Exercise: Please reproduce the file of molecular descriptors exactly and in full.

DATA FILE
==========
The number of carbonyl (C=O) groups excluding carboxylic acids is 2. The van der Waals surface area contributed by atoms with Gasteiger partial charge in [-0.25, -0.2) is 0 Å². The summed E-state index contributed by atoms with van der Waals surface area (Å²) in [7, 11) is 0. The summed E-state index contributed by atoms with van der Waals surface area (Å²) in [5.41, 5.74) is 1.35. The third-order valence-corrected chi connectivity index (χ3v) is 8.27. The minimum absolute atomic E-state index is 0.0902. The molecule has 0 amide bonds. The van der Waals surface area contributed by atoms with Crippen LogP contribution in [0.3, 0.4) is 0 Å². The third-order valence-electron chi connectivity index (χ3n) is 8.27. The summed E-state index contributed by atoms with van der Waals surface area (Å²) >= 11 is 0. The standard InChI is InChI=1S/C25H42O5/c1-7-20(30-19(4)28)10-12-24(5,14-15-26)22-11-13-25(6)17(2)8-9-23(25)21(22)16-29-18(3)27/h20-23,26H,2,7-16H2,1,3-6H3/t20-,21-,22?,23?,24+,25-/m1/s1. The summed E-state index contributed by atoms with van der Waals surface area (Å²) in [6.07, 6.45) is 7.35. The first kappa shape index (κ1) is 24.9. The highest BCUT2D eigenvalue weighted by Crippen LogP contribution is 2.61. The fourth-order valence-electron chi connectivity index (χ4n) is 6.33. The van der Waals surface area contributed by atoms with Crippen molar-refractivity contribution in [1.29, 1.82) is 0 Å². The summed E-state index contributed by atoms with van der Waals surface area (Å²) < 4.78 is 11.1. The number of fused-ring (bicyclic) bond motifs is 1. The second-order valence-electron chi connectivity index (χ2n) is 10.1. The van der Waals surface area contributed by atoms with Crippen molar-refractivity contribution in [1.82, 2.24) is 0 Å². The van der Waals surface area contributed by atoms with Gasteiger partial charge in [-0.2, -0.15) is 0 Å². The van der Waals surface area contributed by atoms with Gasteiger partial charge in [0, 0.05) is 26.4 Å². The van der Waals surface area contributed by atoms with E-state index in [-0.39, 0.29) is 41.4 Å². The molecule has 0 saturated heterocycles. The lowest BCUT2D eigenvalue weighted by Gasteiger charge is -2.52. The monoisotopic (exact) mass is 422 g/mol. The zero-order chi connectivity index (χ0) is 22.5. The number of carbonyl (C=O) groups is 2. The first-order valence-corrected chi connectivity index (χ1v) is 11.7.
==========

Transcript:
The number of carbonyl (C=O) groups excluding carboxylic acids is 2. The van der Waals surface area contributed by atoms with Gasteiger partial charge in [-0.25, -0.2) is 0 Å². The summed E-state index contributed by atoms with van der Waals surface area (Å²) in [7, 11) is 0. The summed E-state index contributed by atoms with van der Waals surface area (Å²) in [5.41, 5.74) is 1.35. The third-order valence-corrected chi connectivity index (χ3v) is 8.27. The minimum absolute atomic E-state index is 0.0902. The molecule has 0 amide bonds. The van der Waals surface area contributed by atoms with Crippen LogP contribution in [0.3, 0.4) is 0 Å². The third-order valence-electron chi connectivity index (χ3n) is 8.27. The summed E-state index contributed by atoms with van der Waals surface area (Å²) >= 11 is 0. The standard InChI is InChI=1S/C25H42O5/c1-7-20(30-19(4)28)10-12-24(5,14-15-26)22-11-13-25(6)17(2)8-9-23(25)21(22)16-29-18(3)27/h20-23,26H,2,7-16H2,1,3-6H3/t20-,21-,22?,23?,24+,25-/m1/s1. The summed E-state index contributed by atoms with van der Waals surface area (Å²) in [6.07, 6.45) is 7.35. The first kappa shape index (κ1) is 24.9. The highest BCUT2D eigenvalue weighted by Crippen LogP contribution is 2.61. The fourth-order valence-electron chi connectivity index (χ4n) is 6.33. The van der Waals surface area contributed by atoms with Crippen molar-refractivity contribution in [1.29, 1.82) is 0 Å². The summed E-state index contributed by atoms with van der Waals surface area (Å²) < 4.78 is 11.1. The number of fused-ring (bicyclic) bond motifs is 1. The second-order valence-electron chi connectivity index (χ2n) is 10.1. The van der Waals surface area contributed by atoms with Crippen molar-refractivity contribution in [1.82, 2.24) is 0 Å². The van der Waals surface area contributed by atoms with Gasteiger partial charge in [-0.2, -0.15) is 0 Å². The van der Waals surface area contributed by atoms with Gasteiger partial charge in [0, 0.05) is 26.4 Å². The van der Waals surface area contributed by atoms with E-state index in [-0.39, 0.29) is 41.4 Å². The molecule has 0 saturated heterocycles. The lowest BCUT2D eigenvalue weighted by Gasteiger charge is -2.52. The monoisotopic (exact) mass is 422 g/mol. The zero-order chi connectivity index (χ0) is 22.5. The number of carbonyl (C=O) groups is 2. The first-order valence-corrected chi connectivity index (χ1v) is 11.7.